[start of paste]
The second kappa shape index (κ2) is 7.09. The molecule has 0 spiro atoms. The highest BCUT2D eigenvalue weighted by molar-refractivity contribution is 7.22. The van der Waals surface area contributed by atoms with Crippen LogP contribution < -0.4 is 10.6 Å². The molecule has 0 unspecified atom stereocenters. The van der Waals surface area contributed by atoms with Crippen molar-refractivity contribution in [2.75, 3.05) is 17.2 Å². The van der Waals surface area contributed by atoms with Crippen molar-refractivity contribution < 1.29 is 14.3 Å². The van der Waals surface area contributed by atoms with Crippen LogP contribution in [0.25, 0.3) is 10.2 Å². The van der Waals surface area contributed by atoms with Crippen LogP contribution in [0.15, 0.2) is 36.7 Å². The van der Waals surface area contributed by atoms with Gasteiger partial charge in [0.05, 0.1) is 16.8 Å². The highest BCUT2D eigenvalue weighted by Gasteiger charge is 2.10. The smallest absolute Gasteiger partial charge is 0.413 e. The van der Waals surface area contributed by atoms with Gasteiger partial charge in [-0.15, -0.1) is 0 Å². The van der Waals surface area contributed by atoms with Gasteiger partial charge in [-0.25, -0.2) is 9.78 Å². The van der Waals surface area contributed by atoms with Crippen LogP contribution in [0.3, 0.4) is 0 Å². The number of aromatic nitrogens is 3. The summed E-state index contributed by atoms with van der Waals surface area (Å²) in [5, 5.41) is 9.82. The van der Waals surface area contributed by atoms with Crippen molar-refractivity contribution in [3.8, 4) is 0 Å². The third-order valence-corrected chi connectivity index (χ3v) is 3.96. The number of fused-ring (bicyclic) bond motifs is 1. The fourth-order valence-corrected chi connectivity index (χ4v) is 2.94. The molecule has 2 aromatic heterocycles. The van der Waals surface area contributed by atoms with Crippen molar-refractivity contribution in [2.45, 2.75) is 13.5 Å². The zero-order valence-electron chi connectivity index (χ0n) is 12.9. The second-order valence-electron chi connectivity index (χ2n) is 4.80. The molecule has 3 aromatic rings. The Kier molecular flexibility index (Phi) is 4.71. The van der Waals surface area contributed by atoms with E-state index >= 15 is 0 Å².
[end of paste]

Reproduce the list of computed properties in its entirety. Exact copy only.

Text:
The second kappa shape index (κ2) is 7.09. The molecule has 0 spiro atoms. The highest BCUT2D eigenvalue weighted by molar-refractivity contribution is 7.22. The van der Waals surface area contributed by atoms with Crippen LogP contribution < -0.4 is 10.6 Å². The molecule has 0 unspecified atom stereocenters. The van der Waals surface area contributed by atoms with Crippen molar-refractivity contribution in [2.75, 3.05) is 17.2 Å². The van der Waals surface area contributed by atoms with Crippen molar-refractivity contribution < 1.29 is 14.3 Å². The van der Waals surface area contributed by atoms with Crippen LogP contribution in [0.25, 0.3) is 10.2 Å². The van der Waals surface area contributed by atoms with Crippen LogP contribution in [0.15, 0.2) is 36.7 Å². The van der Waals surface area contributed by atoms with Gasteiger partial charge in [0.05, 0.1) is 16.8 Å². The highest BCUT2D eigenvalue weighted by Gasteiger charge is 2.10. The smallest absolute Gasteiger partial charge is 0.413 e. The van der Waals surface area contributed by atoms with Gasteiger partial charge in [-0.15, -0.1) is 0 Å². The van der Waals surface area contributed by atoms with Gasteiger partial charge in [-0.25, -0.2) is 9.78 Å². The van der Waals surface area contributed by atoms with Crippen LogP contribution in [0.3, 0.4) is 0 Å². The number of aromatic nitrogens is 3. The summed E-state index contributed by atoms with van der Waals surface area (Å²) in [5, 5.41) is 9.82. The van der Waals surface area contributed by atoms with Crippen molar-refractivity contribution in [3.8, 4) is 0 Å². The third-order valence-corrected chi connectivity index (χ3v) is 3.96. The number of fused-ring (bicyclic) bond motifs is 1. The fourth-order valence-corrected chi connectivity index (χ4v) is 2.94. The molecule has 2 aromatic heterocycles. The van der Waals surface area contributed by atoms with Crippen molar-refractivity contribution in [2.45, 2.75) is 13.5 Å². The zero-order valence-electron chi connectivity index (χ0n) is 12.9. The second-order valence-electron chi connectivity index (χ2n) is 4.80. The molecule has 3 aromatic rings. The Kier molecular flexibility index (Phi) is 4.71. The van der Waals surface area contributed by atoms with E-state index >= 15 is 0 Å².